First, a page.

Were you asking me I had no idea why Intel has support for shift double precision in the 80×86. Probably their answer would be “because it used to be a CISC processor”. The shift double precision is pretty easy to implement algorithm. But maybe it was popular back then and they decided to support it hardware-ly. Like now that they add very important instructions to the SSE sets. Even so, everyone (includes me) seems to implement the algorithm like this:

(a << c) | (b >> (32-c))

Where a and b are the 32 bits input variables(/registers) and c is the count. The code shows a shift *left* double precision. Shifting right will require to change the shifts direction for each one of the shifts. However, if a and b were 16 bits, the equation of the second shift amount changes to (16-c). And now there is a problem, why? Because we might enter into the magical world of undefined behavior. And why is that? Because the first thing that describes the shift/rotate instructions is that the count operand is masked to preserve only the 5 least significant bits. This is because the largest shift amount for a 32 bits input is 32 shifts (and then you get a 0, ignore SAR for now). And if the input is 16 bits, the count is *still* masked with 31. That means that you can shift a 16 bits register more than its size. Which doesn’t make much sense, but possible for other shift instructions. But when you use a shift double preicision, not that it doesn’t makes sense, it is also undefined. That is the result is undefined, because then you try to move bits from b into a. But the count becomes negative. For example: shld ax, bx, 17. And internally the second shift amount is calculated as (16-c) which becomes (16-17). And that’s bad, right?

In reality everything is defined when it comes to digital logic. Even the undefined stuff. There must be a reason to the result I get from executing such an instruction like in the example above, even though it’s correctly and officially undefined. And I know that there is a rational behind it, because the result is consistent (at least to my Intel Core2Duo processor). So being the stubborn I am, I decided I want to know how that calculation is really being done in the hardware level.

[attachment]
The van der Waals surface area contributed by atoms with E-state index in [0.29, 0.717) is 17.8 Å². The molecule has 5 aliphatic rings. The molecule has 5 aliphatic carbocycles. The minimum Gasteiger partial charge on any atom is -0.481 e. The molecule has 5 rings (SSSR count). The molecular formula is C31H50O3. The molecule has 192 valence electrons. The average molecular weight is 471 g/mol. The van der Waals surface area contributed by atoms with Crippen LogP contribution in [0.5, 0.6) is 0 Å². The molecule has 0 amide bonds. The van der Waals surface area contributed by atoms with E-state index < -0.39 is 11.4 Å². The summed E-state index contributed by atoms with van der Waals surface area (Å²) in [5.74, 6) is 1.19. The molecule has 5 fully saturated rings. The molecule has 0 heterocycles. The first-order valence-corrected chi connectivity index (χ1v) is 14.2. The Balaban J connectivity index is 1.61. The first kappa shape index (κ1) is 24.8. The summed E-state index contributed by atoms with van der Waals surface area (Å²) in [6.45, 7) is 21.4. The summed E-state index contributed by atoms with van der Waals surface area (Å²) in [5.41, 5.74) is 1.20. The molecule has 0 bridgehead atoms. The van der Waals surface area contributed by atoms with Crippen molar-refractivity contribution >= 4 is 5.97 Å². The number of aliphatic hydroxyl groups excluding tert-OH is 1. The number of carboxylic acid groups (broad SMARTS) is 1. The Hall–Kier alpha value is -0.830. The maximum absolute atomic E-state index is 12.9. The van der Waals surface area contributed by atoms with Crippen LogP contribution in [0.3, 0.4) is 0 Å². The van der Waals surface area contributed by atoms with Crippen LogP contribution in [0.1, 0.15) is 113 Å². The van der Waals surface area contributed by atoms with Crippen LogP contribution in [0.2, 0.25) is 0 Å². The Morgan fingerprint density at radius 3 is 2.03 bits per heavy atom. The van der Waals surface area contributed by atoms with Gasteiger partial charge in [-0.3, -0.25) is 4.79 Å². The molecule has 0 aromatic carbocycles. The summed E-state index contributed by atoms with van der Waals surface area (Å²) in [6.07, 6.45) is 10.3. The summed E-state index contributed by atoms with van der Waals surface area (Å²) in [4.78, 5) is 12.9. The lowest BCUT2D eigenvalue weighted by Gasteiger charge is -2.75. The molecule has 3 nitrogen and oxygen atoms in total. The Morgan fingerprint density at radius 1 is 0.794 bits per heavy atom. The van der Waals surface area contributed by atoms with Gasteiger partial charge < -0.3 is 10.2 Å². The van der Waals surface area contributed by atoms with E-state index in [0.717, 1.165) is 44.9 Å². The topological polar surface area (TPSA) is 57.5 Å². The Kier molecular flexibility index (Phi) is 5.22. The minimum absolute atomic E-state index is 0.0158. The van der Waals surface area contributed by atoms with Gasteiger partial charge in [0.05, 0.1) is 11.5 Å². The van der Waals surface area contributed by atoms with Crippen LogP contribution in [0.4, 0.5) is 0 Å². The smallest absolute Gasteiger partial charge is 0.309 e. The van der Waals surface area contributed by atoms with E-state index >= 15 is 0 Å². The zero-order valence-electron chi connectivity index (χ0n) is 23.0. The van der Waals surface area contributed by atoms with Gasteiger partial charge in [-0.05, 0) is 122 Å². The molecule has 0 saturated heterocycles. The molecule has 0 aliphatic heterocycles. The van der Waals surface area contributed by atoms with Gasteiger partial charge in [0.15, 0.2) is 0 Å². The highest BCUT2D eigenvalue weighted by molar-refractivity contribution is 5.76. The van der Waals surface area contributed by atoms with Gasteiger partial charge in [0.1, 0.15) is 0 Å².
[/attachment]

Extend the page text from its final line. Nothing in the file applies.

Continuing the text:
I forgot to mention that the reason I care of how to implement this instruction is because I have to simulate it for the Vial project. I guess eventually it’s a waste of time, but I really wanted to know what’s going on anyway. Therefore I decided to research the matter and get with the algorithm my processor uses. Examining the results of officially *undefined* results, I quickly managed to see how to calculate the shift like the processor does, and it goes like this for 16 bits input (I guess, it will work the same for 8 bits input as well, and note that 32 bits input can’t have an undefined range, because you can’t get a negative shift amount):

def shld(a, b, c):

c &= 31

if c <= 15:

return ((a << c) | (b >> (16-c))) & 0xffff

else:

# Undefined behavior:

c &= 15

return ((b << c) | (a >> (16-c))) & 0xffff

Yes, the code is in Python. But you can see that if the the count is bigger than 15, then we are replacing the input order. And then comes the part where you say “NOW WTF?!”. Even though I got this algorithm to return the same results as the processor does for defined and undefined input, I could wager the processor won’t do this kind of stuff internally. So I sat down some (long) more, and stared at the code, doing a few experiments here and there. Eventually it occurred to me:

def shld(a, b, c):

c &= 31

x = a | (b << 16)

return ((x << c) | (x >> (32-c))) & 0xffff

Now you can see that the input for the original equation is the same bits-buffer input, which contains both inputs together as one. Taking a count of 17, won’t yield a negative register, but something else. Anyway, I have no idea why they implemented this instruction like they did (and it applies to SHRD as well), but I believe it has something to do with the way their processor so-called ‘engine’ works and hardware stuff.

After I learned how it works I was so eager to see how it works on AMD. And guess what? They don’t work the same, where it comes to the undefined behavior, of course. And since I don’t have an AMD anymore I didn’t see how they *really *implemented their shift double precision instructions.

In the Vial project, where I simulate these instructions, I added a special check for the count, to see that it’s not bigger than the input size, and if it is, I mark the destination register and some of the flags as Undefined. This way I will know when I do code-analysis that something is really wrong/buggy with the way the application works. Now what if the application is purposely uses the undefined behavior? Screw us both then. Now why would a sane application do that? ohh and that’s another story…

By the way, other shift/rotate instructions don’t have any problem with the shift amount since they can’t yield negative shift amount internally in any way, therefore the results are always defined for every input.